Right now that beach, like most of the others on the Treasure Coast is sanded in and not very good for detecting.

I'm still looking for the name of the book in which the image of the silver disk that I posted yesterday is found. I'd like to give credit. Please email me if you know the name of that book.

Funny thing! It seems like almost everybody I've been meeting lately is the smartest person in the universe. They know everything better than anyone else.

A confederate flag from the CSS Alabama recently sold for over $218,000 dollars in a Sothebay auction.

Here is the link to the auction catalog and results.

Three Common Beach Metal Detecting Misconceptions About Depth.

1. The best detector is the one that detects the deepest.

A good detector will tend to detect items more deeply than other detectors, but the deepest seeking detector is not always the best detector. There are many other very important factors.

What types of material will the detector detect at great depth? Will the detector detect small items made of precious metals? Will it work well in the conditions that you will be hunting in?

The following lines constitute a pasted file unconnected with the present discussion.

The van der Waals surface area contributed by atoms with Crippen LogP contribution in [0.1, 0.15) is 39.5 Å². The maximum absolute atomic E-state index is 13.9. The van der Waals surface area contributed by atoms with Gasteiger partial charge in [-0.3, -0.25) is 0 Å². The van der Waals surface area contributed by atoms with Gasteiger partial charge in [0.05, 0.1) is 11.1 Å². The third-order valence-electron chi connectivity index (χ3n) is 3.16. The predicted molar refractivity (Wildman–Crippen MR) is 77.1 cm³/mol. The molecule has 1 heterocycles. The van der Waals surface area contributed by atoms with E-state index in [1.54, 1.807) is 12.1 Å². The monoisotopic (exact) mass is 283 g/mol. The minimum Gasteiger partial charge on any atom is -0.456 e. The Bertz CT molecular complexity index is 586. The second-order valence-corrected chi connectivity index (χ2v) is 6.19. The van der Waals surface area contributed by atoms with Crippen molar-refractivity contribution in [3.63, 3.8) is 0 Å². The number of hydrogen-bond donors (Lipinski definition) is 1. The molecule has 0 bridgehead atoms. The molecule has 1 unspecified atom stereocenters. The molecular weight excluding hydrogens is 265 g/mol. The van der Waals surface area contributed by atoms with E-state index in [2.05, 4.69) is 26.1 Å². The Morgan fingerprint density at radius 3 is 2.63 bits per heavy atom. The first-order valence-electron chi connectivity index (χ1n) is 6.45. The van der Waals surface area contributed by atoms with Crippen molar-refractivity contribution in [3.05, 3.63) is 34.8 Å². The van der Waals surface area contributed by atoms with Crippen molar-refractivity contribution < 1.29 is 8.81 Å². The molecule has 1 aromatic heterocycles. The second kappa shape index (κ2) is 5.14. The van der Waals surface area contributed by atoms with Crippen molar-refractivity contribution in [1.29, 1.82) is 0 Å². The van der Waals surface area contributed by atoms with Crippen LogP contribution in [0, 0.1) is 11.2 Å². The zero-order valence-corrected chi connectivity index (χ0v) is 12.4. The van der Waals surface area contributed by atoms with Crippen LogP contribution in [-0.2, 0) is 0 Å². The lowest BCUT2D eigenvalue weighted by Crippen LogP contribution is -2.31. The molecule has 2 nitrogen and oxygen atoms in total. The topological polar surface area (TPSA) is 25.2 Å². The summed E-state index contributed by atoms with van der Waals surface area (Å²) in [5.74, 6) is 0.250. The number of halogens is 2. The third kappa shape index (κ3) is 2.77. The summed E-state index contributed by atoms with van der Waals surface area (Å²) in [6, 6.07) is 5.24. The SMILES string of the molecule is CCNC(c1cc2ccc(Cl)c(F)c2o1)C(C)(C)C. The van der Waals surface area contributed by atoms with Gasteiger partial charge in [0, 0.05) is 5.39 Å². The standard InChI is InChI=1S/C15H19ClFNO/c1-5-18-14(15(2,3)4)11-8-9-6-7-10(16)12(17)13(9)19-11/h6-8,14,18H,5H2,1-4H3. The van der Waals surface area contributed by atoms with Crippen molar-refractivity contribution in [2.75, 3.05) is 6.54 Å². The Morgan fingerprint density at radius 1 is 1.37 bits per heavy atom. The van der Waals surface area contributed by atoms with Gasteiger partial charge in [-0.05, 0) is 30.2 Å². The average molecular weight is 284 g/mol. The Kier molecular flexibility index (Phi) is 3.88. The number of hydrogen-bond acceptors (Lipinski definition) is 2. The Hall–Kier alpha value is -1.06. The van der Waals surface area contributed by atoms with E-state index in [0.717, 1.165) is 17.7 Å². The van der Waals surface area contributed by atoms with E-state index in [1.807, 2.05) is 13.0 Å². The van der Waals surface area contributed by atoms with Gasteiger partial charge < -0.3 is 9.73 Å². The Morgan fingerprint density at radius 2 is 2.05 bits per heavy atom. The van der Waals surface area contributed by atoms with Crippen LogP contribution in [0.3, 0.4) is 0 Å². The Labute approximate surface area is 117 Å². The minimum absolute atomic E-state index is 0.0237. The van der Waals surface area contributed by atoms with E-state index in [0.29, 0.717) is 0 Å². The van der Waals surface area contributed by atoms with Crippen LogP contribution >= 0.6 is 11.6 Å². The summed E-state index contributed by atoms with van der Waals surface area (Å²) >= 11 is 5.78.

2. If you could only detect deeper you would find a lot more.

Beach hunting is not exactly like hunting on the solid earth. The beach continually changes and moves. The trick is to find the objects that have been uncovered and are near to the surface.

It is much more effective to hunt for hot spots where multiple good targets have accumulated over time and been deposited near the surface and uncovered, rather than trying to penetrate deep layers of sand.

3. Old treasure coins that are found on a beach are deeply buried in the sand.

In my personal experience, beach cobs are normally found near the surface of the sand. It doesn't seem to matter whether they have washed out of the dunes or washed up onto the beach. Cobs are most often found within a few inches of the surface f he sand. I've even seen them on exposed on the surface. I won't say they are never found buried deeply, but on the Treasure Coast beaches, my experience shows that would be the exception rather than the rule.

Treasure Coast Beach Forecast and Conditions.

The wind is from the west this morning. It will be changing around on and off for the next few days.

There is absolutely no change in the forecast for beach conditions for at least the next week. That means more smooth water and sandy beaches.

I can't say I can remember such a long period of time with such poor beach conditions.

I think it has been almost two years since we had what I would call level four (excellent) beach hunting conditions on the Treasure Coast. It makes you appreciate those times. And when they come you have to make the most of them.

That's it for today.

Don't forget to check out the treasure link list on the main display. There are some great web sites listed there.

Also remember, you can use the search box to search the blog of specific topics.

Happy hunting.